Louis Dreyfus Company B.V. (headquartered in Rotterdam) announced today the successful completion of a biofuel trial carried out in collaboration with Wisby Tankers AB, Sweden on one of LDC’s upgraded Juice vessels, MV Essayra. The company used a B30 biofuel-blended marine fuel for the first time to sail from LDC’s terminal in Ghent, Belgium, to LDC’s other terminal in Santos, Brazil, and back again with a full cargo of not-from-concentrate and frozen concentrated orange juices, over a 55-day period.
“As part of LDC’s journey to help shape a net-zero economy, we are committed to contributing to shipping industry decarbonization through a range of actions and initiatives – including to explore alternative fuel solutions,” said Sébastien Landerretche, LDC’s Global Head of Freight. “Result of the coordination between LDC’s Carbon Solutions, Freight and Juice platforms, as well as Wisby Tanker, this successful first trial reflects LDC’s ambition and know-how in the field, and our collaborative approach to tackling the industry’s energy transition.”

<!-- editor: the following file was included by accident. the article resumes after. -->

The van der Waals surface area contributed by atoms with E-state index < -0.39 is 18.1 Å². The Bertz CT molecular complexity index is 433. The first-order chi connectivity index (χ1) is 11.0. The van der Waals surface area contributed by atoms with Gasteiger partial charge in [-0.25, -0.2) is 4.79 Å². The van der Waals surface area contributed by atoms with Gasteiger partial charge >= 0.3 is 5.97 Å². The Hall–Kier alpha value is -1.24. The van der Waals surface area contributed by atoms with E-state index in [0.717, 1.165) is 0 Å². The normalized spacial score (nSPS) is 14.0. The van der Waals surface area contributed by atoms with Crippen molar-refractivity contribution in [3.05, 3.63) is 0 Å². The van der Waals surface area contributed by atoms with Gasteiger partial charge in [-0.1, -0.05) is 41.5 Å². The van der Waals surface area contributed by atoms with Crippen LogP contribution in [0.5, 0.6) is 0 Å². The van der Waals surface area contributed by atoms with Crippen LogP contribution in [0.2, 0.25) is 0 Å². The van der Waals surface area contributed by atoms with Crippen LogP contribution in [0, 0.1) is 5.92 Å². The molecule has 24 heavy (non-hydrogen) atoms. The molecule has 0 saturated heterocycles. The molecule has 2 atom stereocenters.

A variety of tests were conducted throughout the vessel’s voyage to measure the impact of the B30 biofuel blend on the ship’s fuel system and overall performance. The results show that B30 is a practical and cleaner substitute to traditional Very Low Sulphur Fuel Oil (VLSFO), reducing voyage greenhouse gas (GHG) emissions by about 24% – i.e. 723 tons of CO2 equivalent (tCO2e).
LDC compensated the remaining 76% of GHG emissions of the voyage through carbon credits sourced through its dedicated Carbon Solutions Platform, making this marine shipment the first carbon neutral orange juice shipment globally. For this purpose, LDC chose to retire a total of 2’262 tCO2e of third-party certified carbon credits from the Kariba REDD+ Project, which protects over 785’000 hectares of forest in Zimbabwe, supports local communities and is certified under internationally recognized carbon standards.
In addition to this biofuel trial, LDC is working on a variety of shipping decarbonization projects, leveraging technologies such as wind assisted propulsion, solar, batteries and air lubrication, aiming always to improve vessel efficiency and reduce carbon emissions from its shipping.